“…in 2009, the two GSEs owned or guaranteed roughly half of all outstanding mortgages in the United States (including a significant share of subprime mortgages), and they financed three-quarters of new mortgages originated that year. Including the 20 percent of home loans insured by federal agencies, such as the Federal Housing Administration (FHA), more than 90 percent of new mortgages made in 2009 carried a federal guarantee.” [CBO]

Not to put too fine a point to it, but when the banking system took on too much risk during the Housing Bubble, the explicit federal guarantee for the secondary mortgage market backstopped the home loan lending process in this country, and in this state.  That’s the good news.  That doesn’t mean there aren’t still some intrinsic problems with the Mortgage Twins.

The Backstop Effect:  Little encourages more risky behavior than the notion that someone else will end up holding the bag.  As long as the federal government assumes responsibility for the home loans, then the bankers can see the system as one that privatizes the profits and socializes the risks.   This rationalizes the practice of offering exotic home loan products to people who might never have qualified otherwise.

The Quis custodiet ipsos custodes?  Factor:  Who was watching the watchers before 2008?  Before 2008 the Mortgage Twin’s regulators lacked the authority to increase the capital requirements for Fannie and Freddie.  Nor could the regulators place the Twins in receivership as the government could in the instance in which a bank went under.  No one should have been surprised when the Twins were placed in conservatorship in the wake of the Housing Bubble deflation.

There’s little appetite from most quarters to leave the current system in place.  However, the next step in the reform process must address some difficult questions.

Blue Book  “Students are required to provide their own 8½ x 11 bluebooks. Do not use the smaller sized bluebooks. Bluebooks are available at the University Bookstore. The exam proctor will also always have some emergency blue books available.”  [Law.Wash.EduAnd the test questions are:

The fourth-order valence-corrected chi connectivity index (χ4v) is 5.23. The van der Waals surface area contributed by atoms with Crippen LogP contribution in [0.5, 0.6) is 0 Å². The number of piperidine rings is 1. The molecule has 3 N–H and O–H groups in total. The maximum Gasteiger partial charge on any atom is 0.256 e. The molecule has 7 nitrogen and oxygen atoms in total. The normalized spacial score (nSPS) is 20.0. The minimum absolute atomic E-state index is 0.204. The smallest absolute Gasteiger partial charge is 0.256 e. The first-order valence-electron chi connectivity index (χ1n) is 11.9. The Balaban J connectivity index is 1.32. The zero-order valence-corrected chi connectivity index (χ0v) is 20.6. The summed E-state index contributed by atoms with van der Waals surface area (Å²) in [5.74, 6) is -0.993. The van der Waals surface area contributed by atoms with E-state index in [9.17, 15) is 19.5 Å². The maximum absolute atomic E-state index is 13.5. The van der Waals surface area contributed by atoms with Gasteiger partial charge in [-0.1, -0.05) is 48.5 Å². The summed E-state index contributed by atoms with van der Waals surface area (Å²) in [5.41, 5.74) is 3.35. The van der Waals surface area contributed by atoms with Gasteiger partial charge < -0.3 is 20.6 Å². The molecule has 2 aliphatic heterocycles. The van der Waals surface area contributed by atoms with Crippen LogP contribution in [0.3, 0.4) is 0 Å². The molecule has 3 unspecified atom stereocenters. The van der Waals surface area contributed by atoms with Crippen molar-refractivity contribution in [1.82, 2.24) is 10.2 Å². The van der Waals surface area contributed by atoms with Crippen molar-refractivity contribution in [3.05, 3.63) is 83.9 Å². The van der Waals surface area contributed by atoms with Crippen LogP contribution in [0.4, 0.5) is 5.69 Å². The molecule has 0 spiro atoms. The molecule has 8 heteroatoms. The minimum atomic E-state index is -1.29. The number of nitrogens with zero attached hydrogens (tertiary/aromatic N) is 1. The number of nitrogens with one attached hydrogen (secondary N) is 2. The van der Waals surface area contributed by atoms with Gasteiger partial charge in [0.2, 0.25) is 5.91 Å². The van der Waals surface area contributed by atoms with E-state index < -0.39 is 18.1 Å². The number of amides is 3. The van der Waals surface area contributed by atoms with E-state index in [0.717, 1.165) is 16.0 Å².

#1.  What configuration for the secondary mortgage market will best ensure a stable supply of mortgage financing?   Consider the consequences of a fully public model, a hybridized public-private model, or a fully privatized system.

#2. How are the underlying assets to be valued? Your answer should give consideration to (a) the standards by which the quality of the underlying loans are to be evaluated, (b) who should establish the standards for this evaluation, and (c) how the housing finance structures might be affected by the needs of the banking sector, the construction sector, and the needs of middle income prospective home-buyers.

— Good Luck —

For a fuller look at some possible answers, see Congressional Budget Office, ” Fannie Mae, Freddie Mac, and the Federal Role in the Secondary Mortgage Market” December 22, 2010.   New York Times, “Washington Steps Warily on Housing,” August 6, 2013.   New York Times, “Obama Outlines Plans for Fannie Mae and Freddie Mac,” August 6, 2013.   Federal Reserve Bank of Atlanta, “Financial Market Update, Volume 14, No. 1: Fannie Mae and Freddie Mac at work in the secondary mortgage market.”  University of North Carolina, Center for Community Capital, “Fannie, Freddie, and the Foreclosure Crisis,” September 2010.

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Filed under housing, Nevada economy

The Big Lie and the American Consumer

One conservative script describing the current sluggish U.S. economic recovery implies “that Americans (especially middle-income Americans) are slothful, selfish louts who refuse to understand the country’s future depends on their willingness to give up luxuries like Medicare, Social Security, public education and collective-bargaining rights.” [WashMonthly] Ed Kilgore concludes:

“With relatively few non-economists noting it, the U.S. has been rapidly shedding private-sector debt—or “deleveraging”—during the Great Recession, to the point where total debt is actually declining.”

So, Enough Consumer Bashing Already.  However, by  conservative lights the Recession was the consumer’s fault, and this excerpt provides an example of that thinking:

“We need widespread agreement that greatly increased bad consumer debt is a root cause of our current problems, and that bad credit leads to the deflationary effect on prices. If we can agree on that, we would probably hold better public discussions on the best actions for government to take to deal with the problem.”  [SeekingAlpha]